It’s not easy, but when we forgive, our burdens are lifted and we feel greater peace.
Jesus taught us to forgive
When Jesus taught the Sermon on the Mount, He reminded the people of the way things had been under the law of Moses: “An eye for an eye, and a tooth for a tooth” (see Matthew 5:38). He then taught the higher law of forgiveness to turn the other cheek and “love your enemies” (see Matthew 5:39–44).
Forgiveness makes us free
Holding onto hurt feelings is a constant reminder to be upset. Unresolved conflicts take up way too much space in our minds. We lose sleep over them, and if we’re not careful, we can allow them to damage our other relationships.
Withholding forgiveness is a drain on our energy that could be better used to serve others and enrich our own lives. The Book of Mormon teaches that “men are, that they might have joy” (see 2 Nephi 2:25). How can we have joy when we are focused on feelings of anger, resentment, bitterness, and revenge?
When we choose to forgive, we allow the Holy Spirit to enter our hearts. Happiness is a choice. It does not depend on the actions of others or on justice being served. Forgiveness makes us free.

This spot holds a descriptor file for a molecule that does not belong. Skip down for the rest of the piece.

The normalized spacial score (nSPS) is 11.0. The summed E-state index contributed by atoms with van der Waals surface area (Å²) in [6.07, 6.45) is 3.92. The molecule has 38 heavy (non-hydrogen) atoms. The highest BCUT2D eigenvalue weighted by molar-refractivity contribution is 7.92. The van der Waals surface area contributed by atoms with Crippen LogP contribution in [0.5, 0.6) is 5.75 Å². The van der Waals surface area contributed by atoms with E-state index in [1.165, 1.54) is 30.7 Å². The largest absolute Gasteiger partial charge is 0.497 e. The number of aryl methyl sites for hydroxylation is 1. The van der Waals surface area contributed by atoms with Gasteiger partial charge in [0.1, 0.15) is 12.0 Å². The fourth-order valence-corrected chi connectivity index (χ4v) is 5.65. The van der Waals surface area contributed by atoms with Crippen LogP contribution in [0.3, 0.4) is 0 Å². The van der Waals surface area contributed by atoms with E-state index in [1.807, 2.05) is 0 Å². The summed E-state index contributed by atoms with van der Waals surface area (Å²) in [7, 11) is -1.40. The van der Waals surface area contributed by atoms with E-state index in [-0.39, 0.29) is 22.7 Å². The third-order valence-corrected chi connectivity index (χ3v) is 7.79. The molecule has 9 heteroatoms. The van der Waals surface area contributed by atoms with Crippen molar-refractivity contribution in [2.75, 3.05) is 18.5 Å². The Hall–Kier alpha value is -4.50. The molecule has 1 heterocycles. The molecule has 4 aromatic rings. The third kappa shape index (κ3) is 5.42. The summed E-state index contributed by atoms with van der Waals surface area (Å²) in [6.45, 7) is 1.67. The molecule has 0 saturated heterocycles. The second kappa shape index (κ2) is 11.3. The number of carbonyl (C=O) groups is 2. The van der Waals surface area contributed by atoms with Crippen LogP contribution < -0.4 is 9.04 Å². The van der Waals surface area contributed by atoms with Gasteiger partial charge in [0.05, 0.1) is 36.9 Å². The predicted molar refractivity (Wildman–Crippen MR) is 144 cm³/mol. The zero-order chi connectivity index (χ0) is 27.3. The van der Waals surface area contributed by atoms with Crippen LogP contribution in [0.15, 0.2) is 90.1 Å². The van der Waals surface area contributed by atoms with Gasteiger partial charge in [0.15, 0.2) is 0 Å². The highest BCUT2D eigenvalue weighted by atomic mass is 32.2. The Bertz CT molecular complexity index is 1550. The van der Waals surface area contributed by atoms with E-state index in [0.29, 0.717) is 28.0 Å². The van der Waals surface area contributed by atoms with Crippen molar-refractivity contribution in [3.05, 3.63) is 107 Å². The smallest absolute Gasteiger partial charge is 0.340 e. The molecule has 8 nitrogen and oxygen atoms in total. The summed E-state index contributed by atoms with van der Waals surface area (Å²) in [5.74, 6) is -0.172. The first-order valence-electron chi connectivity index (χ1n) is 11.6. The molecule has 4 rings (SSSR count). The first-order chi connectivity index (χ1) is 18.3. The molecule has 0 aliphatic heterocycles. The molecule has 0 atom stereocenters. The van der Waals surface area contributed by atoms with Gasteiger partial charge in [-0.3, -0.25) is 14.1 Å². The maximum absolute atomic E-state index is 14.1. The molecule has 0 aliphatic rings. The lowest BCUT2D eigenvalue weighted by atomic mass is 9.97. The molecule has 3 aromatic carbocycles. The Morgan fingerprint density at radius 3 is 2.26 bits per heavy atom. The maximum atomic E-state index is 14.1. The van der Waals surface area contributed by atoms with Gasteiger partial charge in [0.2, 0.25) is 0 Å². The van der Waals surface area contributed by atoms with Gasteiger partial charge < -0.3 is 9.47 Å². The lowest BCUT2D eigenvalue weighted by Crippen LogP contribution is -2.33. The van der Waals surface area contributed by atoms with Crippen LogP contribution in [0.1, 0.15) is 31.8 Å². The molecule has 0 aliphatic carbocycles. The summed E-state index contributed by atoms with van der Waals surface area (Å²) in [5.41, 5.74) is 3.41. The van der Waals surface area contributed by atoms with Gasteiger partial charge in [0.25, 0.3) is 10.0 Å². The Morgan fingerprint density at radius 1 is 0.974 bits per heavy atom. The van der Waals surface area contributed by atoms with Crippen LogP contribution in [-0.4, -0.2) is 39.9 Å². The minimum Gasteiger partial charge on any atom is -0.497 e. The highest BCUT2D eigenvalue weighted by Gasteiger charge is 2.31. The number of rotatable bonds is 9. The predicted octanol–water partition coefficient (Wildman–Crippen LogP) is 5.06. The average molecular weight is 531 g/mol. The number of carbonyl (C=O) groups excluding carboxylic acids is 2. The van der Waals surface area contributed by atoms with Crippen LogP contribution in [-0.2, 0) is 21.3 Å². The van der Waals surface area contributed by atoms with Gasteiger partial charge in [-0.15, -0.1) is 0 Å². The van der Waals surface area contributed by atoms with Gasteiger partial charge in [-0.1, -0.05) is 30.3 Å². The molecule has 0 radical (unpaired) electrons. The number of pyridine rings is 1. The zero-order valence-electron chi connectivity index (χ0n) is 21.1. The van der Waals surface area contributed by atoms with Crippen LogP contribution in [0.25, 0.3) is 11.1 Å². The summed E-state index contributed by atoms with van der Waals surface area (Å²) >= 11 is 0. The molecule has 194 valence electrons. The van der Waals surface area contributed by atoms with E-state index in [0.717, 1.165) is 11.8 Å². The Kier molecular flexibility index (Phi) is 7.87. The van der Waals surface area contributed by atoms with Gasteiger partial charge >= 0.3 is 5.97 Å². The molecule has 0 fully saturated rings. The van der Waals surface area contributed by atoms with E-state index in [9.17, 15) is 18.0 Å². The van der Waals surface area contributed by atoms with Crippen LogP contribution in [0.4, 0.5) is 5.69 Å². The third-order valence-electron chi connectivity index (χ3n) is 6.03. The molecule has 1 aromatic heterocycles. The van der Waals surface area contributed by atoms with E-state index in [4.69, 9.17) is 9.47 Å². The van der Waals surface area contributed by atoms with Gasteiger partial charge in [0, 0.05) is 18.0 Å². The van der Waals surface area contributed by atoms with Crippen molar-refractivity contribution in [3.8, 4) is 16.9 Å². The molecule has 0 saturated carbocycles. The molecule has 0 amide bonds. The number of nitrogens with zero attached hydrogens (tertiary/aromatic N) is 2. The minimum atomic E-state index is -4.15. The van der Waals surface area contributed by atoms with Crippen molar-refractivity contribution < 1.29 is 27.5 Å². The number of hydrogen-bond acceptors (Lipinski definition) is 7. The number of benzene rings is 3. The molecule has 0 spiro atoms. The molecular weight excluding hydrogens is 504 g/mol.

Forgiving someone is easier said than done, especially if the wrongdoing is severe. Sometimes it feels like forgiveness is impossible. But if we rely on the Savior and pray for power to forgive, Jesus will help us. Elder Kevin R. Duncan, a Church leader, said, “Even though we may be a victim once, we need not be a victim twice by carrying the burden of hate, bitterness, pain, [and] resentment” (“The Healing Ointment of Forgiveness,” Ensign or Liahona, May 2016, 33).
Forgiveness is different than trust
Once you forgive someone, it may still take a long time for you to trust them again. That’s okay. For example, you could forgive someone who stole from you, but that doesn’t mean you leave the door unlocked. Likewise, someone who has been in an abusive relationship can forgive the abuser without entering into that relationship again. We should forgive everyone. But use wisdom in deciding to trust someone again.
The ultimate example of forgiveness
When we find it difficult to forgive, we can look to the example of Jesus Christ. Even as He hung on the cross with nails through His hands and feet, He cried out to God, “Father, forgive them; for they know not what they do” (Luke 23:34). We may not have the ability to forgive on our own, but Jesus suffered for our “pains and afflictions” (see Alma 7:11) so that He would know how to help us. Through His grace, we can not only be forgiven, but we can also have the strength to forgive others.